A View of the World Through the Thoughts and Lens of Scott Kasper

Archive for July, 2010

Vacation within the vacation (Part 2)

This is the second installment of our adventure to Eilat.

Friday July 30: Breakfast at the hotel was a veritable smorgasbord of both western and middle-eastern cuisine. For the first time on our vacation the boys enjoyed pancakes for breakfast…and when I say enjoyed I mean it. Imagine a couple of diabetic kids who get to have pancakes in a land where it is common to drizzle hot, melted chocolate on the pancakes!!! Yes, they had maple syrup, but who cares about that when you can essentially have a breakfast sundae!!

Our day began at the Eilat Underwater Observatory Nature Park. This was not your every day, ordinary aquarium where there is a big tank in which the fish swim and are watched by the people. Much to the contrary, this was a big tank in which the people stood and were watched by the fish from the ocean!! The underwater observatory takes you beneath the Red Sea directly in the middle of the coral reef. The reef and its inhabitants are right there, live, in their natural environment. There was nothing man made about this, and both Ryan and Jake commented about how much more humane it was to have the people in the tank rather than the animals.

The spire in the distance, in the photo below, is the above water portion of the observatory.

Another feature unique to the Observatory was the Coral 2000. The Coral 2000 is like a combination of a glass bottom boat and a submarine. In actuality, the glass on the Coral 2000 is on the walls, which are submerged beneath the ocean. After boarding the boat, and climbing down the spiral staircase, one takes a seat along the wall of windows. As the boat navigates through the reef, the views are just spectacular.

Seeing the reef through all these windows was just not satisfying enough. So after the boat ride ended we drove down the beach about a kilometer until we found Coral Reef National Park and Nature Reserve.  After outfitting the boys with snorkel equipment, we hit the water. This was awesome!!!! There we were swimming with the Parrot Fish (the females are yellow and the males are brightly colored with yellow, blue, red, orange), Clown Fish (Jake was psyched to see Nemo!!!), Trigger Fish, Sting Rays (the babies had bright blue spots!!), Brain Coral, Fire Coral (that’s the stuff that stings if you brush up against it), and so much more!! The boys could not get enough of it. Rachel and I took turns snorkeling with them.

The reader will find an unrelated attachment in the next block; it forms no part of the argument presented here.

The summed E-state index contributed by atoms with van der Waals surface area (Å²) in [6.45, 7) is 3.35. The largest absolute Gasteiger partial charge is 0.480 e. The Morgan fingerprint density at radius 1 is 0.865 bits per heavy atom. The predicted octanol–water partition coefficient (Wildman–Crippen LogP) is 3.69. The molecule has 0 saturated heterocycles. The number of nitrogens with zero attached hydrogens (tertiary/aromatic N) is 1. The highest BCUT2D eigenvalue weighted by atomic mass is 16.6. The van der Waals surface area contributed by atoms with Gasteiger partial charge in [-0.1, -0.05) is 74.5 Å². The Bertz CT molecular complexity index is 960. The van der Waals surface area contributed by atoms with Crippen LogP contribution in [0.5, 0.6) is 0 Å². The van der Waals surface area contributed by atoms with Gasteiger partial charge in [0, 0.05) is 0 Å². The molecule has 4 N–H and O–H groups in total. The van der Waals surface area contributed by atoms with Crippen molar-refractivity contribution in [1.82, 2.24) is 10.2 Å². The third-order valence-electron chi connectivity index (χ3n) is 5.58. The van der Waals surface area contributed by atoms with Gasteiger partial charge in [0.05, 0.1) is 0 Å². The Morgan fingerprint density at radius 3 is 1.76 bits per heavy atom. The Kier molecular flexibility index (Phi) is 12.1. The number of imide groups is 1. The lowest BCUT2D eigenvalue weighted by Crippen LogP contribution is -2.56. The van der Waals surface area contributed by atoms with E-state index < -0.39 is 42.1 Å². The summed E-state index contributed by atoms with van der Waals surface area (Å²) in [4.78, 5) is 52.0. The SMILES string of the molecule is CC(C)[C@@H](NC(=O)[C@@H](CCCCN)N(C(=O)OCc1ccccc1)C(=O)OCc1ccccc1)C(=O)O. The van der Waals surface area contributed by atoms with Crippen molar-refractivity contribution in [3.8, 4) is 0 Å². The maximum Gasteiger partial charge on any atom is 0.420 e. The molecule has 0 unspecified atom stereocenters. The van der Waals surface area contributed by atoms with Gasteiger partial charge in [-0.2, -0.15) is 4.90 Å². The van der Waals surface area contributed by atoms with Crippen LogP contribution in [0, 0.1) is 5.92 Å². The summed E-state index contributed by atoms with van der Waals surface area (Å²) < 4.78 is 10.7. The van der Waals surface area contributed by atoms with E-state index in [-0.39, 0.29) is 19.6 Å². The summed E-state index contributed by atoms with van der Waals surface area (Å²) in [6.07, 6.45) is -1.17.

At first, the boys were nervous. It took a while for them to get used to swimming with their heads constantly in the water. Once they got used to it, they snorkeled like pros and we spent the entire afternoon with the fish! There were two piers that were about 300 yards apart and connected by long lines of buoys. The easiest way to go was to simply use the buoys as guides. We must have made three or four separate trips from one pier to the other.

By late afternoon we were totally wiped out!! I forget how much exercise ocean swimming is! We returned to the hotel, and it was just about Shabbat. The boys were intrigued by the Shabbat elevator. For those who are not aware, Shabbat is a day of rest, and even the work of pushing the elevator buttons is prohibited in the world of the strictly religious and observant. Therefore, there is an elevator that is pre-programmed to continue running constantly. It stops on every floor on the way up and every floor on the way down. This continues from sunset Friday until sunset Saturday.